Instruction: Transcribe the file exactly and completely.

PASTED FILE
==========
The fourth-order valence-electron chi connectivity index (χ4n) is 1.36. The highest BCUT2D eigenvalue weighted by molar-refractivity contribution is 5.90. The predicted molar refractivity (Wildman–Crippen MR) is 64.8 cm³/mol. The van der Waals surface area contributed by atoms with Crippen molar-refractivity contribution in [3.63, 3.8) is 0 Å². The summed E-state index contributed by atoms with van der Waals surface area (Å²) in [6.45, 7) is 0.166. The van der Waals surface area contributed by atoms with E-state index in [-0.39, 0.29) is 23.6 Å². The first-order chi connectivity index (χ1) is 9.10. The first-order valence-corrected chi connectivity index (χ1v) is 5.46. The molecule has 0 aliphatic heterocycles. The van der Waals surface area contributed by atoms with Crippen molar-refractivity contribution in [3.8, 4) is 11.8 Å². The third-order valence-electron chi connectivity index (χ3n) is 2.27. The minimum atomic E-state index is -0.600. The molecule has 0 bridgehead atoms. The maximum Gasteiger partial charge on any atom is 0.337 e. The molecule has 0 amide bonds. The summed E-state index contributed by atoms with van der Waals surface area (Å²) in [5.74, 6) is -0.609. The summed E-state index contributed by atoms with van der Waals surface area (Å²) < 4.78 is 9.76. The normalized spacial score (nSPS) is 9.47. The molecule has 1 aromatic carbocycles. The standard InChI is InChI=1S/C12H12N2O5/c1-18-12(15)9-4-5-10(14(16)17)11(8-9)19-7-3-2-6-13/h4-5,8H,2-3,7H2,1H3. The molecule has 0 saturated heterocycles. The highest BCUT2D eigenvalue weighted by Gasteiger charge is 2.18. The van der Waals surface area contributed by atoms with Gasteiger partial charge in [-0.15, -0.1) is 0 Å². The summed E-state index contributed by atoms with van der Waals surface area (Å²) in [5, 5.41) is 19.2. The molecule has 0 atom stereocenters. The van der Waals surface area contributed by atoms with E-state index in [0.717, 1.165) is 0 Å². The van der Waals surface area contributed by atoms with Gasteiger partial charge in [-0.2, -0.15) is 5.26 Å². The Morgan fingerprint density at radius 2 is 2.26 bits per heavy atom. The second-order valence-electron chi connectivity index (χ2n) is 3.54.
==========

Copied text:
The fourth-order valence-electron chi connectivity index (χ4n) is 1.36. The highest BCUT2D eigenvalue weighted by molar-refractivity contribution is 5.90. The predicted molar refractivity (Wildman–Crippen MR) is 64.8 cm³/mol. The van der Waals surface area contributed by atoms with Crippen molar-refractivity contribution in [3.63, 3.8) is 0 Å². The summed E-state index contributed by atoms with van der Waals surface area (Å²) in [6.45, 7) is 0.166. The van der Waals surface area contributed by atoms with E-state index in [-0.39, 0.29) is 23.6 Å². The first-order chi connectivity index (χ1) is 9.10. The first-order valence-corrected chi connectivity index (χ1v) is 5.46. The molecule has 0 aliphatic heterocycles. The van der Waals surface area contributed by atoms with Crippen molar-refractivity contribution in [3.8, 4) is 11.8 Å². The third-order valence-electron chi connectivity index (χ3n) is 2.27. The minimum atomic E-state index is -0.600. The molecule has 0 bridgehead atoms. The maximum Gasteiger partial charge on any atom is 0.337 e. The molecule has 0 amide bonds. The summed E-state index contributed by atoms with van der Waals surface area (Å²) in [5.74, 6) is -0.609. The summed E-state index contributed by atoms with van der Waals surface area (Å²) < 4.78 is 9.76. The normalized spacial score (nSPS) is 9.47. The molecule has 1 aromatic carbocycles. The standard InChI is InChI=1S/C12H12N2O5/c1-18-12(15)9-4-5-10(14(16)17)11(8-9)19-7-3-2-6-13/h4-5,8H,2-3,7H2,1H3. The molecule has 0 saturated heterocycles. The highest BCUT2D eigenvalue weighted by Gasteiger charge is 2.18. The van der Waals surface area contributed by atoms with Gasteiger partial charge in [-0.15, -0.1) is 0 Å². The summed E-state index contributed by atoms with van der Waals surface area (Å²) in [5, 5.41) is 19.2. The molecule has 0 atom stereocenters. The van der Waals surface area contributed by atoms with E-state index in [0.717, 1.165) is 0 Å². The van der Waals surface area contributed by atoms with Gasteiger partial charge in [-0.2, -0.15) is 5.26 Å². The Morgan fingerprint density at radius 2 is 2.26 bits per heavy atom. The second-order valence-electron chi connectivity index (χ2n) is 3.54.